Manuel Bellido (@manubellido en Twitter)
“Exercism is updated every day with programming exercises in a variety of different languages. First, you download these exercises using a special software client, and once you’ve completed one, you upload it back to the site, where other coders from around the world will give you feedback. Then you can take what you’ve learned and try the exercise again.
It’s a simple idea. But it could help the legions of people out there trying to learn to code well enough to land a job in this fast-growing field. In recent years, we’ve seen the arrival of so many tools that help turn anyone into a programmer, and this is one step towards widespread “code literacy.””
Leer más en: El sitio que te enseña a programar como para conseguir un trabajo – Wired
“Offering programming electives for students who want to learn Python or scripting won’t solve the underlying problem of digital illiteracy. So even if your goal is to teach all students to code, schools will first need to introduce computer-science concepts that help students learn how to stack the building blocks themselves.”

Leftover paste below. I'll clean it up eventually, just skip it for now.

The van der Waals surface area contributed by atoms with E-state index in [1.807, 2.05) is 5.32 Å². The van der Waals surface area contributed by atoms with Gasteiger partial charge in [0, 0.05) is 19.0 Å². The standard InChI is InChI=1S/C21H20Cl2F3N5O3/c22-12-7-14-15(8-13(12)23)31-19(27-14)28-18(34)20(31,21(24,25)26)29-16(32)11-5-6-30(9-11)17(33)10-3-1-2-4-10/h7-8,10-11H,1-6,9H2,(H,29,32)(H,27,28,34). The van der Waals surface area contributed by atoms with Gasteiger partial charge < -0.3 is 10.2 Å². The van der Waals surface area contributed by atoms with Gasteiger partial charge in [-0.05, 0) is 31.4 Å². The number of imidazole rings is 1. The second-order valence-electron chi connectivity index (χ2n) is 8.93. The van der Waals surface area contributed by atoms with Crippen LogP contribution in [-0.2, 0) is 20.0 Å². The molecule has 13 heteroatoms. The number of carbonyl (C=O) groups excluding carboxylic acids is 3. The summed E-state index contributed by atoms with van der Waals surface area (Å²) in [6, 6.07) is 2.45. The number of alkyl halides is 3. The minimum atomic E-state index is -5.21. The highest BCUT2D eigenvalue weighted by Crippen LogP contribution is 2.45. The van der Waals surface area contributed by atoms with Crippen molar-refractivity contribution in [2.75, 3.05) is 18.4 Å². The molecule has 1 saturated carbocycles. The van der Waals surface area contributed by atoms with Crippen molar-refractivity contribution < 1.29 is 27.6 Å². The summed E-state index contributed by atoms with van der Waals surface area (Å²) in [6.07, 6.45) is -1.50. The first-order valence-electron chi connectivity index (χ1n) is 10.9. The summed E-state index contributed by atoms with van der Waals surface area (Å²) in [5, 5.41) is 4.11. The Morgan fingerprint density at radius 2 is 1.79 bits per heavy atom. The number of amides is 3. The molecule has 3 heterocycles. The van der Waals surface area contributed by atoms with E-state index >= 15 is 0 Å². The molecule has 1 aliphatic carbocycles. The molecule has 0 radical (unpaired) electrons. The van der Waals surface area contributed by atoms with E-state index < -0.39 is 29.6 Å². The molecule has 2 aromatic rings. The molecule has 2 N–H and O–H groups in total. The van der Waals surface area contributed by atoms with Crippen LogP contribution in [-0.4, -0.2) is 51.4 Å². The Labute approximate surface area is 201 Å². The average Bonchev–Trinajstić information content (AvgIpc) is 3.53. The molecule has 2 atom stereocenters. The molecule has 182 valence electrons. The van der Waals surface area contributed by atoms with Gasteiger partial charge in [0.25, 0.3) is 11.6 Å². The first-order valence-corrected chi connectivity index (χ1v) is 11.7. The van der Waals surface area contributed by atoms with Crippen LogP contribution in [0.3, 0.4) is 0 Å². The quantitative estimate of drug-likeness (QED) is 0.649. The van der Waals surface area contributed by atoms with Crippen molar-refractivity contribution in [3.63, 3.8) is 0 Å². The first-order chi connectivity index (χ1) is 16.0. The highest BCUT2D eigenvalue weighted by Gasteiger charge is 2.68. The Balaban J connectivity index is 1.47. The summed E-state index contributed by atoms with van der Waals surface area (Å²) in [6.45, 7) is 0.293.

“But “learning to code” is an exceedingly broad concept, and one which without more specifics risks oversimplifying conversations about what digital literacy really means. And how digital literacy is defined is important. This isn’t just about filling Silicon Valley jobs. It’s about educators, policy makers, and parents understanding how to give the rising generations of digital natives the tools they need to define the future of technology for themselves.”